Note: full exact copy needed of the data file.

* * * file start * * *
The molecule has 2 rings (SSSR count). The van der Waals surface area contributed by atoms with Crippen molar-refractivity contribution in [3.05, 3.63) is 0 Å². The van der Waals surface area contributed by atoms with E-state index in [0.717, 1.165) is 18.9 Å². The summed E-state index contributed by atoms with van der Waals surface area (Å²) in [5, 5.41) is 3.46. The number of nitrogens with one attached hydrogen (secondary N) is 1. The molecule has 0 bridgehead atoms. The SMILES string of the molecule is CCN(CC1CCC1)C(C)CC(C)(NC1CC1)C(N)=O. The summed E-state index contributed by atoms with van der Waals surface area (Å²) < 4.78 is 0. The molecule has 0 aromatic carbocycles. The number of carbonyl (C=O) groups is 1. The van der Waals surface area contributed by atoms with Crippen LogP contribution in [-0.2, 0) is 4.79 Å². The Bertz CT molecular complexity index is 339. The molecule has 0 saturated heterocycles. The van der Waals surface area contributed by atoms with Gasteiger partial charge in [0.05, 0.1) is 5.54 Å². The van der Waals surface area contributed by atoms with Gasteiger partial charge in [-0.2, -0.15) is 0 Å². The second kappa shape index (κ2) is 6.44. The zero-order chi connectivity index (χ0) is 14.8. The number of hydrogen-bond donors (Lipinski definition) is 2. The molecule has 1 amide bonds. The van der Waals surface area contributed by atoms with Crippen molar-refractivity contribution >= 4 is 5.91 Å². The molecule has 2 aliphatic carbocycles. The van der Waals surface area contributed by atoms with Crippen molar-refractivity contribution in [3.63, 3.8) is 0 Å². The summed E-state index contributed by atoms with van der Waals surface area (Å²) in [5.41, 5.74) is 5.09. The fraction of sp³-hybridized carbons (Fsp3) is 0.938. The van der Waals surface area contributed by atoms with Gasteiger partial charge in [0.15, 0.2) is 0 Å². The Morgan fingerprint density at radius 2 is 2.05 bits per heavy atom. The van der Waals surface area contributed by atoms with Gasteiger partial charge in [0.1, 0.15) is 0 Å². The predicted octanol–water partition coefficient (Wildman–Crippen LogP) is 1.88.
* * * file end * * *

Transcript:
The molecule has 2 rings (SSSR count). The van der Waals surface area contributed by atoms with Crippen molar-refractivity contribution in [3.05, 3.63) is 0 Å². The van der Waals surface area contributed by atoms with E-state index in [0.717, 1.165) is 18.9 Å². The summed E-state index contributed by atoms with van der Waals surface area (Å²) in [5, 5.41) is 3.46. The number of nitrogens with one attached hydrogen (secondary N) is 1. The molecule has 0 bridgehead atoms. The SMILES string of the molecule is CCN(CC1CCC1)C(C)CC(C)(NC1CC1)C(N)=O. The summed E-state index contributed by atoms with van der Waals surface area (Å²) < 4.78 is 0. The molecule has 0 aromatic carbocycles. The number of carbonyl (C=O) groups is 1. The van der Waals surface area contributed by atoms with Crippen LogP contribution in [-0.2, 0) is 4.79 Å². The Bertz CT molecular complexity index is 339. The molecule has 0 saturated heterocycles. The van der Waals surface area contributed by atoms with Gasteiger partial charge in [0.05, 0.1) is 5.54 Å². The van der Waals surface area contributed by atoms with Gasteiger partial charge in [-0.2, -0.15) is 0 Å². The second kappa shape index (κ2) is 6.44. The zero-order chi connectivity index (χ0) is 14.8. The number of hydrogen-bond donors (Lipinski definition) is 2. The molecule has 1 amide bonds. The van der Waals surface area contributed by atoms with Crippen molar-refractivity contribution >= 4 is 5.91 Å². The molecule has 2 aliphatic carbocycles. The van der Waals surface area contributed by atoms with Crippen molar-refractivity contribution in [3.63, 3.8) is 0 Å². The summed E-state index contributed by atoms with van der Waals surface area (Å²) in [5.41, 5.74) is 5.09. The fraction of sp³-hybridized carbons (Fsp3) is 0.938. The van der Waals surface area contributed by atoms with Gasteiger partial charge in [0.15, 0.2) is 0 Å². The Morgan fingerprint density at radius 2 is 2.05 bits per heavy atom. The van der Waals surface area contributed by atoms with Gasteiger partial charge in [0.1, 0.15) is 0 Å². The predicted octanol–water partition coefficient (Wildman–Crippen LogP) is 1.88.